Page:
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Page last updated at 06:59 GMT, Friday, 14 December 2012
Today: Friday 14th December

The Football Association's equality boss, Lord Ouseley, talks on why he is resigning as head of its anti-racism campaign. Ed Miliband is to give a speech acknowledging that Labour did not do enough to integrate immigrants into British society when it was in power. The deputy prime minister Nick Clegg says the war on drugs is being lost and it is time for a Royal Commission to look at the whole issue. And also on the programme, a real diplomatic thriller as Denmark's ambassador talks to us about the hit TV show, The Killing.

We are no longer providing clips of every part of the programme but you will be able to listen via the BBC iPlayer .

Business news with Simon Jack and Jonny Dymond live from China and the US.

Sports news with Rob Bonnet.

The Deputy Prime Minister Nick Clegg has said Britain is losing the war on drugs on an industrial scale and he's called for a reform of drugs laws. The BBC's home editor Mark Easton explain why this move directly contradicts the prime minister's view.

Business news with Jonny Dymond from the US.

Dozens of meteors streaked across the UK's skies last night. Gary Fildes, an astronomer at the Kielder Observatory in Northumbria, outlines the science behind the display.

Psychologists at Glasgow University have come up with a theory that tackles the problem of missed hospital and GP appointments coating the NHS waste time and money. Dr Rob Jenkins, one of the Glasgow team, explains how scheduling more appointments for later in the week would work.

A species of beetle which has not been seen for more than 100 years has been discovered on the South Devon Coast. Andrew Whitehouse, south west manager for the charity Buglife, explains why the beetle has not been seen for so long.

Sports news with Rob Bonnet.


Ed Miliband is going to tackle the impact of mass immigration in a speech later on Friday morning. Sadiq Khan, is shadow justice secretary, outlines why ethnic diversity and integration will be his key themes.

The paper review.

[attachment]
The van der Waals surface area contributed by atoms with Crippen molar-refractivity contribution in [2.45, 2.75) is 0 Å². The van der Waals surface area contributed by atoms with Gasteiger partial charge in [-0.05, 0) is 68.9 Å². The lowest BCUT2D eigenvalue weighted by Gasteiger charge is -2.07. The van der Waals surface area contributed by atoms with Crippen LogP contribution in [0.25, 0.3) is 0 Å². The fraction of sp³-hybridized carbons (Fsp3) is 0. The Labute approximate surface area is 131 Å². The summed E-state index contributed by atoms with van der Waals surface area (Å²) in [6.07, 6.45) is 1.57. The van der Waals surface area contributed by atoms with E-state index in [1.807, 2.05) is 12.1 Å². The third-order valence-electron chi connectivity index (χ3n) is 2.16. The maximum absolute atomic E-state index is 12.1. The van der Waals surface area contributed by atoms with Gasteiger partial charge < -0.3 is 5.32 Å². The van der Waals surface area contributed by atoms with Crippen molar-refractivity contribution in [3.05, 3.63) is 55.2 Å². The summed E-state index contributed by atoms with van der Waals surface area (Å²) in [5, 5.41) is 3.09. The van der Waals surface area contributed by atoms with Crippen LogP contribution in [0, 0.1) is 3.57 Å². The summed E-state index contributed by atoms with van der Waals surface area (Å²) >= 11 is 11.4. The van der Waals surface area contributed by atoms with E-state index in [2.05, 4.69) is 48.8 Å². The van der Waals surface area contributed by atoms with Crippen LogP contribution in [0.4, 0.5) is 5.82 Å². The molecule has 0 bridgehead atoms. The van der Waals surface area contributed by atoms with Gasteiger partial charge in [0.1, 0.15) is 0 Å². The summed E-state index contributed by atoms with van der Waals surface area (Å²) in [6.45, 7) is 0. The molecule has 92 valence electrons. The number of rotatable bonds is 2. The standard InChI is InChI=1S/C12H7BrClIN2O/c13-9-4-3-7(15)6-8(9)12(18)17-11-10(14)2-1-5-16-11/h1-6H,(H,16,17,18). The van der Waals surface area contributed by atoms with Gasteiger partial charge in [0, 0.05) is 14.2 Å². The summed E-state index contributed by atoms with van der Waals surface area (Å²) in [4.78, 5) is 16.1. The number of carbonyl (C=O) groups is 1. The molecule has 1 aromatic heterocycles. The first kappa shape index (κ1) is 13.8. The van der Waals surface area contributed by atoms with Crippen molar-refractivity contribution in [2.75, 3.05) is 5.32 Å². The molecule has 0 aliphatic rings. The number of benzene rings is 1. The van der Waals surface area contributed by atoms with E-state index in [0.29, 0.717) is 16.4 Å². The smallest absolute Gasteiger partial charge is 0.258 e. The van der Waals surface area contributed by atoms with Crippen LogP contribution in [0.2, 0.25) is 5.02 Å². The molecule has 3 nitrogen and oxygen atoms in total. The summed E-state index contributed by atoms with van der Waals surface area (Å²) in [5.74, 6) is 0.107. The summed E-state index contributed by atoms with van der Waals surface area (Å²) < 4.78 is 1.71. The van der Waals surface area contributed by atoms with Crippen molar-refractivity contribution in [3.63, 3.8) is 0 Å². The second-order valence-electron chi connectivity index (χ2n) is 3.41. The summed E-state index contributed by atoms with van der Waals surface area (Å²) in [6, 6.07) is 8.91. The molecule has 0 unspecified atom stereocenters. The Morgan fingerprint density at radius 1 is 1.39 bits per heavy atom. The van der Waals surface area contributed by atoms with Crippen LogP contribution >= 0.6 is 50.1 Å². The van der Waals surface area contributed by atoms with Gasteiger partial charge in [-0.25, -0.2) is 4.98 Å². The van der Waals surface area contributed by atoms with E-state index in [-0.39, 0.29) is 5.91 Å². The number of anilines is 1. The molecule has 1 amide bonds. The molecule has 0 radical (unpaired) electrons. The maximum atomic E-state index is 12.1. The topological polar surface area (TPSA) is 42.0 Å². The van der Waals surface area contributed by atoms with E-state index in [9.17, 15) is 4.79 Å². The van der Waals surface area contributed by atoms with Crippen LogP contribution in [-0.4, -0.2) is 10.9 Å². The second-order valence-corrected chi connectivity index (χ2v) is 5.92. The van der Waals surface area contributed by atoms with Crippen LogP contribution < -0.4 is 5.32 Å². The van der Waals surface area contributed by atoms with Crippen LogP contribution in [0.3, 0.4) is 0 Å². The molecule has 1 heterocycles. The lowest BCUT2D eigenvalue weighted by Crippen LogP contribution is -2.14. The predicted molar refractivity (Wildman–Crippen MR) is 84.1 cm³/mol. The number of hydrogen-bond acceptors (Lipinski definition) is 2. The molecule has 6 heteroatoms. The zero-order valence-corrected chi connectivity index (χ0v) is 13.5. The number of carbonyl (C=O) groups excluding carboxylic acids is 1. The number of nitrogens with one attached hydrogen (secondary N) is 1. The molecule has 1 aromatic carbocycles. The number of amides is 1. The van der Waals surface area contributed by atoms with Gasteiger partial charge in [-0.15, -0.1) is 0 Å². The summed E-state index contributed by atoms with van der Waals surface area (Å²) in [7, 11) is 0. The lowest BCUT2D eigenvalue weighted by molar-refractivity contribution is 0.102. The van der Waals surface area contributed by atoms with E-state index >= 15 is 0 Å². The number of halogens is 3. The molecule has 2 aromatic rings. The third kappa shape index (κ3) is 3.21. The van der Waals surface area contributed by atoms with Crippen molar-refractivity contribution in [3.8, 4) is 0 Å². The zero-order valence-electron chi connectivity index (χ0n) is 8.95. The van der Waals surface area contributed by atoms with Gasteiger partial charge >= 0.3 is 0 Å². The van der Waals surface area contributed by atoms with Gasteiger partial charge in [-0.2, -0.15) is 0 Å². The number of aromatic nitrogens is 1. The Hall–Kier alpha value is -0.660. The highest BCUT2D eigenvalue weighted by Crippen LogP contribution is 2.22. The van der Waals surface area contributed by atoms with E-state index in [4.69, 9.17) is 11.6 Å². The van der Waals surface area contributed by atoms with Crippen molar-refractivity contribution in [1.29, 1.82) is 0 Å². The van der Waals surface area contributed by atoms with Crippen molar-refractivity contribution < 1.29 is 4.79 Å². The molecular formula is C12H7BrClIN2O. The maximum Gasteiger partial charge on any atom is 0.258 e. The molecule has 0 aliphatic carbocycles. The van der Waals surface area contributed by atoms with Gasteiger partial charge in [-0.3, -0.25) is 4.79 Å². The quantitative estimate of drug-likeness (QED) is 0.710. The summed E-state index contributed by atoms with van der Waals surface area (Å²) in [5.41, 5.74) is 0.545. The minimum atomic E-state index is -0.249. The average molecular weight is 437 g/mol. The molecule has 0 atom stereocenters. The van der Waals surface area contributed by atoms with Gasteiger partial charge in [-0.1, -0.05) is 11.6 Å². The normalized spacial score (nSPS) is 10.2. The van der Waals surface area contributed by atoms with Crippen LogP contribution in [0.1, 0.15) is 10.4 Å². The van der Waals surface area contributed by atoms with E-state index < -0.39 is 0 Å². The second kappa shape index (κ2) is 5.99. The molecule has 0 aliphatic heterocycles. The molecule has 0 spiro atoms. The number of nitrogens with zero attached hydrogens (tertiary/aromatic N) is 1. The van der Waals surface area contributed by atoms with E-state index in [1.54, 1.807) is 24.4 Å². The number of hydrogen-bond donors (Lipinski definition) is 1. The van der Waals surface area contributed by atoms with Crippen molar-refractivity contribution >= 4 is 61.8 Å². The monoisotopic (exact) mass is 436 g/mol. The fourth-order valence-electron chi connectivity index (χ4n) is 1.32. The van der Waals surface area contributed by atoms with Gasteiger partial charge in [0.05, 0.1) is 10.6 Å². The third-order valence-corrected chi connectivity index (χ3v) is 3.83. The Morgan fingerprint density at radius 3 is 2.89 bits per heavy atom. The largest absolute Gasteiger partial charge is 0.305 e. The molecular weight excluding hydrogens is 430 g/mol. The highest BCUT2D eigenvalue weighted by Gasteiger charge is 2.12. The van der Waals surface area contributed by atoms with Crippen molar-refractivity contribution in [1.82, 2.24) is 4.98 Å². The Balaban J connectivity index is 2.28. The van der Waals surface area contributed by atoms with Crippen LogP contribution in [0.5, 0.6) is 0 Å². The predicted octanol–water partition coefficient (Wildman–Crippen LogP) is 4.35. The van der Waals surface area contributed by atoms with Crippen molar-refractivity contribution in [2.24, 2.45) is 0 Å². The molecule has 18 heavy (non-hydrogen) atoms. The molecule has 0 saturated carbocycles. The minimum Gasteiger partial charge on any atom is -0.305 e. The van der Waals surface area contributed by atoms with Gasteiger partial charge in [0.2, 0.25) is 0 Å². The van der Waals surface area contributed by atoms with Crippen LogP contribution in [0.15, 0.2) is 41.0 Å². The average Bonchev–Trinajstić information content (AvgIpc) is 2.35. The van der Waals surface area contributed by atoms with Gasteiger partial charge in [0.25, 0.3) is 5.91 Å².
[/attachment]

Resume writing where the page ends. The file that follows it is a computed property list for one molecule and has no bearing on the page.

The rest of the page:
The Barbican is marking the 75th birthday of Philip Glass a weekend of events celebrating the composer's career. Chris Sharp, contemporary music programmer at the Barbican Centre in London, analyses whether Mr Glass is a radical as he was in the 1970s

Thought for the Day with Lord Harries of Pentregarth.

The chancellor has told MPs its "good there is a debate" over the Bank of England's inflation target policy. Stephanie Flanders, the BBC's economics editor, explains that the next Bank of England Governor Mark Carney, who takes over next July, said in a speech this week that central banks could consider more radical measures such as growth targets, and Sir John Gieve, former deputy governor of the Bank of England, and Terry Smith, chief executive of Tullett Prebon, discuss the efficacy of the idea.


Lord Ouseley has said he intends to resign as chair of the Football Association's race equality advisory board over its handling of the Terry and Suárez cases. The BBC's sports editor Bond explains the racism that has been alleged to occur, and Lord Ouseley, chair of Kick it Out - the inclusion and equality campaign for Football, explains his reasons for quitting.

The idea of a royal commission to consider decriminalising illegal drugs - as suggested by a group of MPs on Monday - was quickly ruled out by the prime minister. The BBC's political editor Nick Robinson explains why Nick Clegg is calling for a reform on the drug laws.

This weekend the final two episodes of the cult Danish crime series The Killing will be broadcast on British television. Denmark's Ambassador in the UK, Anne Hedensted Steffensen, and the novelist, David Hewson, who was commissioned to adapt the Killing into a novel, discuss why the series is so successful in the UK.

Sports news with Rob Bonnet.


Liberia is a nation of traders and in Gbarnga, Bong Country, the loud, sprawling market is the focal point of the community. The Today programme's Evan Davis went to a busy market to find out how much of a living people are making amid the frantic buying and selling.

Business news with Simon Jack in China.

The film director Peter Jackson has been criticised for his decision to film his latest movie The Hobbit which premiered this week, at 48 frames per second, rather than 24. Phil Streather, a producer of films in 3D, and Dr Catherine Wheatley lectures in film studies at Kings College, London, reflect of the use of the technology's use in the film.


Today Business presenter Simon Jack reflects on his time in China.

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